The Battlefield Rooms

The story of the battle is now the subject of a dedicated room and lobby installation over the visitor centre shop.   There is a plaque acknowledging the input of the Battlefields Society (though perhaps not the pain and persistence that 'helping' entailed) ...

(The Battlefields Rooms at Delapre Abbey)

Although there is no timeline ... and there are some inconsistencies in the diagrams ... the story is, thankfully, mostly right.  And, instead of the usual electronic 'push button' interpretations, the designers went for a tradition 'wooden toys and games' styling (which by-and-large works and certainly gets the messages across): visitors seem to be enjoying the content and understanding aspects of the battle.

The main narrative is presented in an engaging mechanical mini-theatre ... part mystery play, part puppet show.  Innovative and effective.  It was well liked.

(the battle narrative)

(interpretation panel)

(a small armour display)

It is marvellous to have interpretation rooms dedicated to a medieval English battle.  This is very rare and worthy.  

The down side is that there is much more that could have been done (all good, there just isn't quite enough of it) and what has been done has been squeezed into quite a small space.  At the moment you need to buy a ticket to visit the main house to access the rooms and many battlefield visitors may feel that is a high price if they have a limited interest in the rest of the attraction.

That remains to be seen.

This is a great step forward for Northampton and I hope many enthusiasts will visit it and review it.

All you need to know is in our book on the battle, of course ... get it from us at a show or on Amazon (it isn't in the gift shop as, well, it's one of those odd gift shoppe type things that refuses to stock anything serious visitors would be likely to buy - but that's another story)

Sunday, March 11, 2018

DBA Special ... II/33 Polybian Roman

This army is drawn from Scipio's legions from the Zama game ...

The 10mm figures are mostly the Armies in Miniature figures that used to be sold by Chariot Miniatures.   I still think they are some of the best, despite their slightly flimsy weapons shafts.

They are on 40mm frontages with 3 to 6 mounted figures ... the foot I tried to give a more Roman flavour  so are in 4 figure clumps: 1 clump for the Triarii, 2 for the Principes - and for the Hastati, a figure in the gap between 2 clumps (intending the indicate maniples spreading out or contracting down in the line relief system) ...

(arrangement of the 10mm figures on Phil's Polybian Roman DBA bases)

The generals are individually based and detachable purely for flexibility.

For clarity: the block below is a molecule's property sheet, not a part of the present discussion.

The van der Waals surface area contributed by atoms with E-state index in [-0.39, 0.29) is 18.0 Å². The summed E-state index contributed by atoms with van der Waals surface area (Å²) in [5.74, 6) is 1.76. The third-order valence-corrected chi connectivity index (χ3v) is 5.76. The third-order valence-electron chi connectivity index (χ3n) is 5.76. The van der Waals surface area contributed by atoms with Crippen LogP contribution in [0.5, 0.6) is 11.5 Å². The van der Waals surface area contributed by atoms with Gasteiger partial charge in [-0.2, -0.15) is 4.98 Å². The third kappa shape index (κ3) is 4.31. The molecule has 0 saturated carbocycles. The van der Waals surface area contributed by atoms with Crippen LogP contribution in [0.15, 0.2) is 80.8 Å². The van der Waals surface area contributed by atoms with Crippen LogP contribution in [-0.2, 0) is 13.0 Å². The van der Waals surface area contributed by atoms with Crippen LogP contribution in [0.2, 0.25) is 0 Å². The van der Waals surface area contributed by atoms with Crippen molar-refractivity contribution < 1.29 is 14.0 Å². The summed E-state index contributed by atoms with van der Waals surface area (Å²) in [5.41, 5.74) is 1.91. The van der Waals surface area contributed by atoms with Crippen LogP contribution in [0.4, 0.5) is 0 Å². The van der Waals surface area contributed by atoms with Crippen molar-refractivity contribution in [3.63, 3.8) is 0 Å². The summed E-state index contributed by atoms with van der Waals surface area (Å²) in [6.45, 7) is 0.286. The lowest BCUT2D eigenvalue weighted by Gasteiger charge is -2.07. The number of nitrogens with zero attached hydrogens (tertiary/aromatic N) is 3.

Here's the army:

Cv Gen plus 1 Cv  

(Scipio Africanus)

2 x Sp (Triarii)

4 x 4Bd (Principes and Hastati)

2 x 4Bd (Hastati)

2 x Ps (Velites)

stockade Camp with bolt shooter CF element

For Zama, of course, the allies would be Numidians

Numidian ally Cv and 2 x LH

So (the basic army) Cv gen; 1 Cv, 2 x Sp; 6 x 4Bd, 2 x Ps.

Very simple but hard to beat.

This army 'pairs' with Later Carthaginian

Saturday, March 10, 2018

Newark Showground - but not yet!

SoA DBA Northern Cup at Newark returns next month ...

Yes ... the snow got the better of Hammerhead which means the first show for us this year will be Alumwell WMMS next week.

Here's a view from our 4x4 the evening before the show.  It got worse overnight.

I was going to be playing DBA and supporting the tournament with a DBA display battle.  I had decided to go with the 10mm Pharsalus Double DBA from the 2016 Battleday.

I ticks a number of boxes ... it promotes the BattleDay as well as the Northern Cup - it also shows a slightly different take on DBA to the 'book' version used in the games.   And it shows an alternative to the standard scale convention.

The set up features 10mm figures on the standard 40mm frontage ... generally 8 to 10 Heavy Infantry per base, 5 or 6 cavalry or 3 skirmishers ... so a slightly more 'massed' look than bigger figures.  

I had some running repairs and some finishing enhancements overdue, and was engaged with these during the week (and intending to write it up) ... well here are some pictures of the preparations although you'll have to wait a few weeks for the main report.

... so a little work on the terrain board ... and some varnishing of armies ...

(DBA ... 10mm Marian Romans from Phil Steele's Pharsalus game)

(10mm Romans on 40mm wide bases)

About 400 pieces will feature in the game ...

(10mm Roman Civil War forces for DBA) 

The wargame uses Polybian figures for Pompey's army and these make a nice DBA army (originally assembled for the battle of Zama BattleDay)

See you at WMMS